Morgan County bird positive for
West Nile virus
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[AUG. 2, 2005]
-- A dead blue jay found in Morgan County has tested positive for
West Nile virus. Dr. Eric E. Whitaker, state public health director,
made the announcement Monday.
The blue jay was found July 25 in Jacksonville, and on Monday the
Morgan County Health Department determined that the bird was
positive for the virus.
A total of two humans, 43 birds and 335
mosquito samples from 25 counties have tested positive since
surveillance for the mosquito-borne disease began on May 1.
The first two human cases of West Nile virus were reported July
29. They were a 55-year-old man from Kane County with West Nile
encephalitis and a 55-year-old man from suburban Cook County with
West Nile disease.
In 2004, Illinois recorded 60 human cases of West Nile disease,
including four deaths, and in 2003, there were 54 human cases,
including one death. The state led the nation in 2002 with 884 human
cases of West Nile disease and 67 deaths.
West Nile virus is transmitted through the bite of a mosquito
that has picked up the virus by feeding on an infected bird. Most
people with the virus have no clinical symptoms of illness, but some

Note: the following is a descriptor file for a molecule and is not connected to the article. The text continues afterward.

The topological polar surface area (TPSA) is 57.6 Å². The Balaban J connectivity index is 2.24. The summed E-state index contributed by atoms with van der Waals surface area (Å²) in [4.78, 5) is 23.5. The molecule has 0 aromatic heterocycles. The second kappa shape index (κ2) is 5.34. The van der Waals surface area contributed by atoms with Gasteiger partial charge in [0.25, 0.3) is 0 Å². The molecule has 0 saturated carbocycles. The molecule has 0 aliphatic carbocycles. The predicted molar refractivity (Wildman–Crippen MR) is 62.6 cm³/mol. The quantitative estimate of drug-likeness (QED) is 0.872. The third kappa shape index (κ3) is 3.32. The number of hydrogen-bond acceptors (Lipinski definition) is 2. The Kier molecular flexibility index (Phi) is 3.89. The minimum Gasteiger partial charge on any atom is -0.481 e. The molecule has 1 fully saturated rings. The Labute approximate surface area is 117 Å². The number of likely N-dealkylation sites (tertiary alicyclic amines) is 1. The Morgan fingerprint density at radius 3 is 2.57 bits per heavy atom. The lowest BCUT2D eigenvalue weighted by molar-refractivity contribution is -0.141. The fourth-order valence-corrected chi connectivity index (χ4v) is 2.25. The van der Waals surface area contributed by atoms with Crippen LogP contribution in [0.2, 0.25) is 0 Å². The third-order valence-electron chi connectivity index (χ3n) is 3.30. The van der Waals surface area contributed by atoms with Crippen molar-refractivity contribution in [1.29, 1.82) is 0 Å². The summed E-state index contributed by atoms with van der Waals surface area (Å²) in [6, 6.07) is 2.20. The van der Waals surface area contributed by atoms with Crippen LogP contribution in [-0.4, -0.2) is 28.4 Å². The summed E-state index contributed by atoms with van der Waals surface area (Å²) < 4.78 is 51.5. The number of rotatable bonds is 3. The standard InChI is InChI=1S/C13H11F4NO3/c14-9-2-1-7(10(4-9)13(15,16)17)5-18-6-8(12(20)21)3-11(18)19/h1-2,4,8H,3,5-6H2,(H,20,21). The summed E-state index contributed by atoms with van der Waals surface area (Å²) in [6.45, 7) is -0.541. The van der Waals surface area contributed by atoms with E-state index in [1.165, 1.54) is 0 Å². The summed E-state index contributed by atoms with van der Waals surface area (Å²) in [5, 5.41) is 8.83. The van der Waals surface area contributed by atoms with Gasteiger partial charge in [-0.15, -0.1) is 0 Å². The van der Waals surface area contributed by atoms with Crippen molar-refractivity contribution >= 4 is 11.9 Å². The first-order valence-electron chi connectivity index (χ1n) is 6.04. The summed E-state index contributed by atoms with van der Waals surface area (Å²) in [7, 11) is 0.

may become ill three to 14 days after the bite of an infected
Only about two people out of 10 who are bitten by an infected
mosquito will experience any illness. Illness from West Nile disease
is usually mild and includes fever, headache and body aches, but
serious illness, such as encephalitis and meningitis, and death are
possible. Persons older than 50 years of age have the highest risk
of severe disease.
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Whitaker said individuals can reduce their risk of West Nile
illness and other mosquito-borne diseases by taking these
Avoid being outdoors when mosquitoes are most active,
especially between dusk and dawn.
When outdoors, wear shoes and socks, long pants, and a
long-sleeved shirt, and apply insect repellent that includes
DEET, picaridin or oil of lemon eucalyptus according to label
instructions. Consult a physician before using repellents on
Make sure doors and windows have tight-fitting screens.
Repair or replace screens that have tears or other openings. Try
to keep doors and windows shut, especially at night.
Eliminate all sources of standing water that can support
mosquito breeding, including water in birdbaths, ponds,
flowerpots, wading pools, old tires and any other receptacles.
In communities where there are organized mosquito control
programs, contact your municipal government to report areas of
stagnant water in roadside ditches, flooded yards and similar
locations that may produce mosquitoes.
Additional information about West Nile virus can be found at
www.idph.state.il.us/envhealth/wnv.htm. People can also call
(866) 369-9710 Monday through Friday from 8 a.m. to 5 p.m. for
Department of Public Health news release]